Gov. Janet Mills' hand-picked economic development committee is calling for more federal aid as the state wrestles with the economic impact of the coronavirus.
The Economic Recovery Committee, which was created by Mills in response to the COVID-19 outbreak, issued its final report on Tuesday, which laid out a series of recommendations for sustaining the state's economy and urged action on another federal pandemic stimulus package. The committee said additional federal relief is crucial to the state's long-term recovery.
“Without federal stimulus to support businesses and nonprofits, expand benefits for unemployed workers, and provide relief funds for the state, our bridge to the future will stop at a pier,” the committee wrote. “At the end of it are businesses and nonprofits, arts and cultural institutions, state and local governments, families and individuals facing impossible decisions ahead.”
Mills has used the committee's work to plot spending decisions. A news release from her office noted that a previous July report guided “the creation of the Maine Economic Recovery Grant program that has distributed $158.6 million to 3,551 Maine businesses and nonprofits organizations.”
In Washington, a federal relief package has been tied up in the Senate for months amid disagreements between Democrats and Republicans over details of a new coronavirus bill.
The Democratic-led U.S. House of Representatives approved a sweeping relief package in May that included $875 billion for states, cities and towns to bolster their budgets. But the Republican-controlled Senate has not taken up the legislation.
Some members of the state's congressional delegation have grown frustrated with legislative leaders over the lack of progress on additional federal relief.
U.S. Rep. Jared Golden, D-2nd Congressional District, recently wrote to House Speaker Nancy Pelosi and Minority Leader Kevin McCarthy criticizing the deadlock on a new aid deal.
“Speaker Pelosi and Majority Leader McConnell, along with the sitting president, have failed to set aside election year politics to meet the needs of the country on COVID-19 relief,” Golden recently posted on social media. “As a result, the nation is unprepared for the winter surge in virus cases.”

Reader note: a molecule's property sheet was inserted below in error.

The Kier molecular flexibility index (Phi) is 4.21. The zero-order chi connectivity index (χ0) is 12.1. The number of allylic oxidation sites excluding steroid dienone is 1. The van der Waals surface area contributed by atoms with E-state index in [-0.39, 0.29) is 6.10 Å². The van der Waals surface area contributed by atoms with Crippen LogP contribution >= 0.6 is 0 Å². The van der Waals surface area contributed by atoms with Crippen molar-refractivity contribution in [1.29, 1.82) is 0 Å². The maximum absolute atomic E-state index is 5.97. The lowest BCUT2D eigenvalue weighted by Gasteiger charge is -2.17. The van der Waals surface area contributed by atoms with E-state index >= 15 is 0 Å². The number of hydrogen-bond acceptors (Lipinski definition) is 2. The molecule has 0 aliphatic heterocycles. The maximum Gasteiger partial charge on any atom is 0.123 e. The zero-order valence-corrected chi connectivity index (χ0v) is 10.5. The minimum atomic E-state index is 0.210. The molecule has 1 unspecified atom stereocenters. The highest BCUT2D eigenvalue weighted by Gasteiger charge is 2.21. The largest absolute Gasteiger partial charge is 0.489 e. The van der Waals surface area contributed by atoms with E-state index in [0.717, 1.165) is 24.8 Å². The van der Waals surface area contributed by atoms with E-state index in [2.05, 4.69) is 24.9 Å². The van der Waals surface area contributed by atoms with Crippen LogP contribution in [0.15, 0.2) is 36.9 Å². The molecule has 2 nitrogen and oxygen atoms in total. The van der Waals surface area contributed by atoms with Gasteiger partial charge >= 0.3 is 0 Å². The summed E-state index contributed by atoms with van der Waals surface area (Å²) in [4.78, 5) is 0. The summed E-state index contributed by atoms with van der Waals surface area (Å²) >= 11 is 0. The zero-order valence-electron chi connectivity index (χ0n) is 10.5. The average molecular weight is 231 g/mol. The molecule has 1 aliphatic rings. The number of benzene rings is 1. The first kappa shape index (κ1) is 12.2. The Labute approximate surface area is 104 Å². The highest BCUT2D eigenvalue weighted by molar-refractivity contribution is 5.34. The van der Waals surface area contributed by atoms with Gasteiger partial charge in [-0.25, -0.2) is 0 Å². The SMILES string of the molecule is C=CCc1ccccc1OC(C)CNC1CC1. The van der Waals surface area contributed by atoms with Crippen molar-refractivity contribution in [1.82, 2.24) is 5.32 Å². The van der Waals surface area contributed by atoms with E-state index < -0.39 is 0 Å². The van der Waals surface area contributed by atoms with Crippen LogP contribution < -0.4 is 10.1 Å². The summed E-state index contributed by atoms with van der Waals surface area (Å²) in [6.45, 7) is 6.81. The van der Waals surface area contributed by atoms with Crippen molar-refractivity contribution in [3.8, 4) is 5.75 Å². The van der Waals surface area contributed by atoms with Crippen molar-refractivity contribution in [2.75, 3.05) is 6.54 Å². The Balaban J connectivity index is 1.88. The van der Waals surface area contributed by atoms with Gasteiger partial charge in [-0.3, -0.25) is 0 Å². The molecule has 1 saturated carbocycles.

The federal CARES Act provided $200 million for Maine's recovery efforts but that funding is drying up and some pandemic-relief programs created under it are set to expire on Dec. 31.
In the absence of federal aid, the economic development committee's report highlights several approaches to boosting Maine's economic growth, including increased access to child care, housing and employment opportunities.
It also calls for expanding high-quality broadband internet access, particularly in rural areas of the state, to support remote work, distance learning for schools and “gig economy” jobs.
“Broadband has become the de facto line of demarcation between communities with economic opportunity and those with dwindling populations, and even broadband in most urban areas of Maine lack the fiber to the home speeds found in metro areas nationally,” the committee wrote. “The pandemic has added urgency to this long-standing need and its importance to talent attraction and retention.”
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